The Art Institute has an exhibition displaying the photographic work of Ralph Eugene Meatyard. The collection is being called "Dolls and Masks" and it mainly depicts people in grotesque masks and arranged doll parts. While I can appreciate the formal elements of the collection (balance, composition, deep contrasts in value, etc.) I have always questioned the content of deliberate or staged photography.
At its best, photography focuses on truth--the act of capturing a moment in time. A painting can also depict this moment, but it lacks the immediacy of a photograph. Some of the most powerful photographs I have seen capture fleeting moments, as if the photographer possessed the right amount of talent and luck to get the image on film.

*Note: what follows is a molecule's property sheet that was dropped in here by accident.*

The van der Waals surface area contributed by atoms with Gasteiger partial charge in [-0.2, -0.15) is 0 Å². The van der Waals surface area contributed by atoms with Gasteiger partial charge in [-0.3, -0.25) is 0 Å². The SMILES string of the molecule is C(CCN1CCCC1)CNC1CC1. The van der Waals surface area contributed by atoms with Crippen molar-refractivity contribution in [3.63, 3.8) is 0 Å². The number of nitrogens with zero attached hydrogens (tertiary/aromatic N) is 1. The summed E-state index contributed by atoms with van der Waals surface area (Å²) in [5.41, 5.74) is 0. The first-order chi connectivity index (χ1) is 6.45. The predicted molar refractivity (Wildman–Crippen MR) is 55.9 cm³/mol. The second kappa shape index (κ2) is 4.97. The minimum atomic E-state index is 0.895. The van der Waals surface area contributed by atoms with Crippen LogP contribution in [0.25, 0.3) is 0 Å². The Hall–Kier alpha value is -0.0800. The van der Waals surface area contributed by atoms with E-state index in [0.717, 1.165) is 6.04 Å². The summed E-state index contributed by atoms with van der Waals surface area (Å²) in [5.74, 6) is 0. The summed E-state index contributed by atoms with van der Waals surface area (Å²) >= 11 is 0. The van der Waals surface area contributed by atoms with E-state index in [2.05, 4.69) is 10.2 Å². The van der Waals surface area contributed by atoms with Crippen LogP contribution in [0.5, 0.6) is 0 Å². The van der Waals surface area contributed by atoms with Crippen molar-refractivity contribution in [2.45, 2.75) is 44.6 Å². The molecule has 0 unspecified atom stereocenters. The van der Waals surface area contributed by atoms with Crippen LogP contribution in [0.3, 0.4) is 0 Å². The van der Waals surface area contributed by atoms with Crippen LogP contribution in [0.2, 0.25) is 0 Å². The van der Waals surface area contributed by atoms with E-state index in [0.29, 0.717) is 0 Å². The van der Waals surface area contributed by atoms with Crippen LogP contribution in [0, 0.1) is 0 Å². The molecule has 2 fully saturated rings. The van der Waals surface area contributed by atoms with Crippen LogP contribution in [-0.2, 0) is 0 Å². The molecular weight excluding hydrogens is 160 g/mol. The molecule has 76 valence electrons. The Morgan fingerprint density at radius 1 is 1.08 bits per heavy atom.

When I see photographs, for example, of children wearing masks with distorted faces in abandoned houses, it produces a definite response. It's strange and unsettling in its content, yet it is content that was prearranged. Like a film, I can recognize the expressiveness and thought that went into its creation, but it remains a single, two-dimensional image. So, the question I always ask myself when I see staged photography is: would it be more poignant or powerful as a painting?